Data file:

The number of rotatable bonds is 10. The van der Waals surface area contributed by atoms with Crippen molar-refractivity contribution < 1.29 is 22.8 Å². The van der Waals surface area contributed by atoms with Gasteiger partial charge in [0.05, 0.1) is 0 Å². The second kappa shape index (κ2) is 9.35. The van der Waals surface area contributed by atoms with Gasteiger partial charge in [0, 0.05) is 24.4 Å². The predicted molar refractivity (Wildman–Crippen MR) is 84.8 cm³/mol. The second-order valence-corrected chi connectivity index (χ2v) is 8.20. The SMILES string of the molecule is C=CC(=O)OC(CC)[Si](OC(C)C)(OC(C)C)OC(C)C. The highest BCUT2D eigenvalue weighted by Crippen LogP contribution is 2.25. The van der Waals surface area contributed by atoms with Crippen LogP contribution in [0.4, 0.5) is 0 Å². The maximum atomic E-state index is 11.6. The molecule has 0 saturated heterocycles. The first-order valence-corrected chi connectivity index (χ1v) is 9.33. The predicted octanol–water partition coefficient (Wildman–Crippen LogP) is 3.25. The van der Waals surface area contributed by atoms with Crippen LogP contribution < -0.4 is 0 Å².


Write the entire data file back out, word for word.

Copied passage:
The number of rotatable bonds is 10. The van der Waals surface area contributed by atoms with Crippen molar-refractivity contribution < 1.29 is 22.8 Å². The van der Waals surface area contributed by atoms with Gasteiger partial charge in [0.05, 0.1) is 0 Å². The second kappa shape index (κ2) is 9.35. The van der Waals surface area contributed by atoms with Gasteiger partial charge in [0, 0.05) is 24.4 Å². The predicted molar refractivity (Wildman–Crippen MR) is 84.8 cm³/mol. The second-order valence-corrected chi connectivity index (χ2v) is 8.20. The SMILES string of the molecule is C=CC(=O)OC(CC)[Si](OC(C)C)(OC(C)C)OC(C)C. The highest BCUT2D eigenvalue weighted by Crippen LogP contribution is 2.25. The van der Waals surface area contributed by atoms with Crippen LogP contribution in [0.4, 0.5) is 0 Å². The maximum atomic E-state index is 11.6. The molecule has 0 saturated heterocycles. The first-order valence-corrected chi connectivity index (χ1v) is 9.33. The predicted octanol–water partition coefficient (Wildman–Crippen LogP) is 3.25. The van der Waals surface area contributed by atoms with Crippen LogP contribution < -0.4 is 0 Å².